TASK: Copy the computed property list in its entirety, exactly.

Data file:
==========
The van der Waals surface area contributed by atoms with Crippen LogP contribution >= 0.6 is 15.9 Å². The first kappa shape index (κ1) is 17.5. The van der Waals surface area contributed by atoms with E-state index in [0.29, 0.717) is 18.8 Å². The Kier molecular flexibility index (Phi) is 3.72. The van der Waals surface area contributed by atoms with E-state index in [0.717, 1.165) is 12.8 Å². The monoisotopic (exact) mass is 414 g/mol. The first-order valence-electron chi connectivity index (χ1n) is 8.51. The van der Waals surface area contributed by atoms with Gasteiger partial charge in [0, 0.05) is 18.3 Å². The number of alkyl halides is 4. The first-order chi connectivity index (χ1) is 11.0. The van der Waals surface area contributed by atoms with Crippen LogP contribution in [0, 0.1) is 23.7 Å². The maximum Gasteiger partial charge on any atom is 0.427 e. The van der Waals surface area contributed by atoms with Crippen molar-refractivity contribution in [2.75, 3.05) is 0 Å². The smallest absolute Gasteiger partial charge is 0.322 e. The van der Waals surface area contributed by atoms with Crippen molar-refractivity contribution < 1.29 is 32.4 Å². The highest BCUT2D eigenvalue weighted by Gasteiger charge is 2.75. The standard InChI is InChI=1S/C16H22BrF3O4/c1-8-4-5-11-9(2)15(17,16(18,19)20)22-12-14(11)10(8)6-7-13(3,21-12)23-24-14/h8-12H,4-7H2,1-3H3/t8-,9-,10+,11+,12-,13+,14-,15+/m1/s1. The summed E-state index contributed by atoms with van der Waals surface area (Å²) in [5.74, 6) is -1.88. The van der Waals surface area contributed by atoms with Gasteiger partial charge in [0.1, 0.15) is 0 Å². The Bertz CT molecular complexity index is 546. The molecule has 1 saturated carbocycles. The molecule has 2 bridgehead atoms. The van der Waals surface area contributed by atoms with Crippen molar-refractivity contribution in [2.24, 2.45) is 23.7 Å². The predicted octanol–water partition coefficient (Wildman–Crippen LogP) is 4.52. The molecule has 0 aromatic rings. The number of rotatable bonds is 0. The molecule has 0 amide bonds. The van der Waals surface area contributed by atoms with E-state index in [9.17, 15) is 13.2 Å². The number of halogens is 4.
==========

The van der Waals surface area contributed by atoms with Crippen LogP contribution >= 0.6 is 15.9 Å². The first kappa shape index (κ1) is 17.5. The van der Waals surface area contributed by atoms with E-state index in [0.29, 0.717) is 18.8 Å². The Kier molecular flexibility index (Phi) is 3.72. The van der Waals surface area contributed by atoms with E-state index in [0.717, 1.165) is 12.8 Å². The monoisotopic (exact) mass is 414 g/mol. The first-order valence-electron chi connectivity index (χ1n) is 8.51. The van der Waals surface area contributed by atoms with Gasteiger partial charge in [0, 0.05) is 18.3 Å². The number of alkyl halides is 4. The first-order chi connectivity index (χ1) is 11.0. The van der Waals surface area contributed by atoms with Crippen LogP contribution in [0, 0.1) is 23.7 Å². The maximum Gasteiger partial charge on any atom is 0.427 e. The van der Waals surface area contributed by atoms with Crippen molar-refractivity contribution in [2.75, 3.05) is 0 Å². The smallest absolute Gasteiger partial charge is 0.322 e. The van der Waals surface area contributed by atoms with Crippen molar-refractivity contribution < 1.29 is 32.4 Å². The highest BCUT2D eigenvalue weighted by Gasteiger charge is 2.75. The standard InChI is InChI=1S/C16H22BrF3O4/c1-8-4-5-11-9(2)15(17,16(18,19)20)22-12-14(11)10(8)6-7-13(3,21-12)23-24-14/h8-12H,4-7H2,1-3H3/t8-,9-,10+,11+,12-,13+,14-,15+/m1/s1. The summed E-state index contributed by atoms with van der Waals surface area (Å²) in [5.74, 6) is -1.88. The van der Waals surface area contributed by atoms with Gasteiger partial charge in [0.1, 0.15) is 0 Å². The Bertz CT molecular complexity index is 546. The molecule has 1 saturated carbocycles. The molecule has 2 bridgehead atoms. The van der Waals surface area contributed by atoms with Crippen molar-refractivity contribution in [2.24, 2.45) is 23.7 Å². The predicted octanol–water partition coefficient (Wildman–Crippen LogP) is 4.52. The molecule has 0 aromatic rings. The number of rotatable bonds is 0. The molecule has 0 amide bonds. The van der Waals surface area contributed by atoms with E-state index in [9.17, 15) is 13.2 Å². The number of halogens is 4.